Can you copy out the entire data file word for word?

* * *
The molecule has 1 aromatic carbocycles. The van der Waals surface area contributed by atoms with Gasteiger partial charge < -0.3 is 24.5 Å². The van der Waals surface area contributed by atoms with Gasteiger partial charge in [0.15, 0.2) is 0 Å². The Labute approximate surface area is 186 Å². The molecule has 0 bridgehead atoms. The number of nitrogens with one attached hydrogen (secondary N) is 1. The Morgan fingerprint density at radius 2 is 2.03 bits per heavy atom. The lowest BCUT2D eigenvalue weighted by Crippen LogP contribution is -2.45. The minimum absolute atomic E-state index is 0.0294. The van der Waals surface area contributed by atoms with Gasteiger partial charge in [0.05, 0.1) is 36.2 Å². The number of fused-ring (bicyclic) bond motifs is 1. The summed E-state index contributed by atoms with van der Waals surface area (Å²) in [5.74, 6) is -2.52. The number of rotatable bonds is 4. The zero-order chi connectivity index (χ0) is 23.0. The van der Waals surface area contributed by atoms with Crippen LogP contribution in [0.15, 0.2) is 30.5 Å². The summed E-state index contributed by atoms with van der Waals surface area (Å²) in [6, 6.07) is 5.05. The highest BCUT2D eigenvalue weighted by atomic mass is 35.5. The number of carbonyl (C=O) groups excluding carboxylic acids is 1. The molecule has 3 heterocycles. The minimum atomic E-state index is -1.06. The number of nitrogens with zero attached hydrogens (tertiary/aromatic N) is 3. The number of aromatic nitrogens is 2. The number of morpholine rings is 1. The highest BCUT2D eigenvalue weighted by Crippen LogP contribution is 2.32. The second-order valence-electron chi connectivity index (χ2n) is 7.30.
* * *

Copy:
The molecule has 1 aromatic carbocycles. The van der Waals surface area contributed by atoms with Gasteiger partial charge < -0.3 is 24.5 Å². The van der Waals surface area contributed by atoms with Gasteiger partial charge in [0.15, 0.2) is 0 Å². The Labute approximate surface area is 186 Å². The molecule has 0 bridgehead atoms. The number of nitrogens with one attached hydrogen (secondary N) is 1. The Morgan fingerprint density at radius 2 is 2.03 bits per heavy atom. The lowest BCUT2D eigenvalue weighted by Crippen LogP contribution is -2.45. The minimum absolute atomic E-state index is 0.0294. The van der Waals surface area contributed by atoms with Gasteiger partial charge in [0.05, 0.1) is 36.2 Å². The number of fused-ring (bicyclic) bond motifs is 1. The summed E-state index contributed by atoms with van der Waals surface area (Å²) in [5.74, 6) is -2.52. The number of rotatable bonds is 4. The zero-order chi connectivity index (χ0) is 23.0. The van der Waals surface area contributed by atoms with Crippen LogP contribution in [0.15, 0.2) is 30.5 Å². The summed E-state index contributed by atoms with van der Waals surface area (Å²) in [6, 6.07) is 5.05. The highest BCUT2D eigenvalue weighted by atomic mass is 35.5. The number of carbonyl (C=O) groups excluding carboxylic acids is 1. The molecule has 3 heterocycles. The minimum atomic E-state index is -1.06. The number of nitrogens with zero attached hydrogens (tertiary/aromatic N) is 3. The number of aromatic nitrogens is 2. The number of morpholine rings is 1. The highest BCUT2D eigenvalue weighted by Crippen LogP contribution is 2.32. The second-order valence-electron chi connectivity index (χ2n) is 7.30.